The MFDC emerged as an armed separatist movement in 1982, and with violence peaking in the 1990s. According to UN estimates, the fighting has killed over five thousand people, internally displaced over sixty thousand people, and sent tens of thousands into refuge in neighbouring Guinea-Bissau and Gambia. 

Due to this, the Casamance region continues to experience periodic surges of violence as MFDC rebels, whose ranks are estimated at between twelve hundred to two thousand fighters. They commit theft, and engage in drug trafficking operations, through trade with China.

Women, surprisingly, have played a significant role in supporting the move for independence in Casamance. Research has shown that the role of women in armed conflicts has always been underreported. But, in Casamance, the MFDC could not have endured for so long without the women’s support.

Casamance could give several economic benefits to Senegal in the longer terms, if resources are exploited. According to David Seyferth who wrote an article for Atlantic Council, Casamance is blessed with Senegal’s most fertile lands, and if the area is cleared of the landmines and other artillery the land could be used to grow fruit, vegetables, and rice. Likewise, the region’s white sand beaches were once a pivotal tourist destination that drew fifty thousand visitors a year. Therefore, the peace is only possible if the conflict is resolved. The absence of peace, infact, actually prevented the Senegalese government from taking a larger peacekeeping role in West Africa.

It was in 1990 when Amnesty International first released a report which narrated widespread human rights violations of Casamancais by the Senegalese government.

However, the turning point of the conflict was in 1992 when MFDC split into two factions: Front Sud (southern front led by Abbe Diamacoune) which became primarily a Diola organisation demanding independence, and Front Nord (northern front, led by Sidy Badji) which was organised as an alliance of several groups (both Diolas and non-Diolas) calling for further negotiation based on the 1991 agreement instead of full independence. The main reason for the split was attributed to the Nord people's fear of losing their cultural identity by being dominated by Diolas. Although Front Nord supporters shared the basic objective (greater political, cultural, and economic rights of the Casamançe) with the Front Sud, they feared that Diola predominance of the Front Sud could cause the loss of multi-cultural identity among the Casamançe people.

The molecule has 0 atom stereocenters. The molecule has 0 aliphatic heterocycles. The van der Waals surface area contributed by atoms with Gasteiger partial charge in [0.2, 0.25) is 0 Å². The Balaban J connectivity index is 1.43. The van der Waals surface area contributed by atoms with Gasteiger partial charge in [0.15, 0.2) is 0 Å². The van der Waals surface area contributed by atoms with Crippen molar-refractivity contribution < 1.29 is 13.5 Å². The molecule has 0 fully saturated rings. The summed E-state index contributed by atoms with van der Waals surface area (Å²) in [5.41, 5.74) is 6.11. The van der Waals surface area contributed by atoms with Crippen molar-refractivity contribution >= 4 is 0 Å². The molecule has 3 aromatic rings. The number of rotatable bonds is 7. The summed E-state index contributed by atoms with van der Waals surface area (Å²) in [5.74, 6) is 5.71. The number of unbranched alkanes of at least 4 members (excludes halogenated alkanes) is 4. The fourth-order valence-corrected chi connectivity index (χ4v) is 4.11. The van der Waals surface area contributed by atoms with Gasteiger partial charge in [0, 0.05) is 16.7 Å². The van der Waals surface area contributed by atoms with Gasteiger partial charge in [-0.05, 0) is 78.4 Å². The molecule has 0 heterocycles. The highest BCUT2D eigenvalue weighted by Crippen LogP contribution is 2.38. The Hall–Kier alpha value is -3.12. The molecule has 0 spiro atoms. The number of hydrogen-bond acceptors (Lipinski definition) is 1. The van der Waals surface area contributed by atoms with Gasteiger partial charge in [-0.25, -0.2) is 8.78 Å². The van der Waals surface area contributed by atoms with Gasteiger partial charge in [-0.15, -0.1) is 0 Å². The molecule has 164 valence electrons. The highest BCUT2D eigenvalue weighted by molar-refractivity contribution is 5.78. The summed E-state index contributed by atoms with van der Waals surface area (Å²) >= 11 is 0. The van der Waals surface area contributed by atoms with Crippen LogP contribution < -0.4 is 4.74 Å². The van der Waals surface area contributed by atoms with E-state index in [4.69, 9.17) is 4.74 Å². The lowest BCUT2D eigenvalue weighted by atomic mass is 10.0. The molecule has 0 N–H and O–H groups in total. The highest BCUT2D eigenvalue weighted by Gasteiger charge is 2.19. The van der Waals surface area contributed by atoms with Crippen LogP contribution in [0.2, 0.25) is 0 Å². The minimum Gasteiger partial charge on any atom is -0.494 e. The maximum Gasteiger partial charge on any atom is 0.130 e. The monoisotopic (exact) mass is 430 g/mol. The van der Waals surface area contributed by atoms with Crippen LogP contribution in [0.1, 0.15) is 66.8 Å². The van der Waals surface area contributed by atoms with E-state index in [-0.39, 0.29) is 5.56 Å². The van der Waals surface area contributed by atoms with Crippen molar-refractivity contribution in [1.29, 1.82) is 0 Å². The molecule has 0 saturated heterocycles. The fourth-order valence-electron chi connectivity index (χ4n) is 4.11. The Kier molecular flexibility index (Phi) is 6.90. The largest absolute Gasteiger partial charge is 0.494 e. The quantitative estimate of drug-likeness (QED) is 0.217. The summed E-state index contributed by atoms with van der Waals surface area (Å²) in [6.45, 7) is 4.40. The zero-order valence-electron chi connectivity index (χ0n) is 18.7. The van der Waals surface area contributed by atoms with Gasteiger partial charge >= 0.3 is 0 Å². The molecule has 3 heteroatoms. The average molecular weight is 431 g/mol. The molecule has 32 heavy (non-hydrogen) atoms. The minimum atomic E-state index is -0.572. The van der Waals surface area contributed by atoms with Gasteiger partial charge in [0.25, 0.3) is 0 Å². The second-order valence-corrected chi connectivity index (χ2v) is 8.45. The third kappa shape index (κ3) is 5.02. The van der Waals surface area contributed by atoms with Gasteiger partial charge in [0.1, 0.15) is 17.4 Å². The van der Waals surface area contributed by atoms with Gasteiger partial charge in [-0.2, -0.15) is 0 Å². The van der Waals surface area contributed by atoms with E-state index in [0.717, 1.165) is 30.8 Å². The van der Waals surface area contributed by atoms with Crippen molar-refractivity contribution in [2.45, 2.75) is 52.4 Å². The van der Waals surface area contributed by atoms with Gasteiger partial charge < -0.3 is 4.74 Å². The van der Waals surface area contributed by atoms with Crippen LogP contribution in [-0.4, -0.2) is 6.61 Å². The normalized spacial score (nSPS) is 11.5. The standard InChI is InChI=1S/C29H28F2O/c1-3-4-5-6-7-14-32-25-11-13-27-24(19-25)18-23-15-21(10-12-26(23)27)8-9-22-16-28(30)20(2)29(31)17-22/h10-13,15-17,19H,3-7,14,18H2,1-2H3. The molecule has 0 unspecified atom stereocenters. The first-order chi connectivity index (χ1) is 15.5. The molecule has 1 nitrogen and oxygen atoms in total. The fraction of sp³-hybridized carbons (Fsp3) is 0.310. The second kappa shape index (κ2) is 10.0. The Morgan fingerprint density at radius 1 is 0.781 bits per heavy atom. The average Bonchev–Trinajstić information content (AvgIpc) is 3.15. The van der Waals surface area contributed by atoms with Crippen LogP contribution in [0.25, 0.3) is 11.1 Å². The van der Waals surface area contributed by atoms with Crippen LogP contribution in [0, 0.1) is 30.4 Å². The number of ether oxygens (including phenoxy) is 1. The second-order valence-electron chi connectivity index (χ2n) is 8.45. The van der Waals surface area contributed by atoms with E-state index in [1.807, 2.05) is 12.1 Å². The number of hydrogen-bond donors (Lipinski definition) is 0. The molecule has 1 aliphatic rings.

On various occasions, the MDFC have admitted that they wanted to create a Gabou federation including of Gambia, Casamance, and Guinea Bissau.

There have been ceasefire agreements, nevertheless, between the government and the rebels. Quite recently, it was in 2014, the government led by Micky Sall mandated the Centre for Humanitarian Dialogue (HD) to re-launch negotiations with three of the Southern Front movements, as negotiations were previously interrupted in 2013. The agreement included government concessions including dropping charges against key rebel leaders, and promises to promote economical development and political integration of the Casamance region. But, promises of political resolution and economic incentives have not bore fruit till now.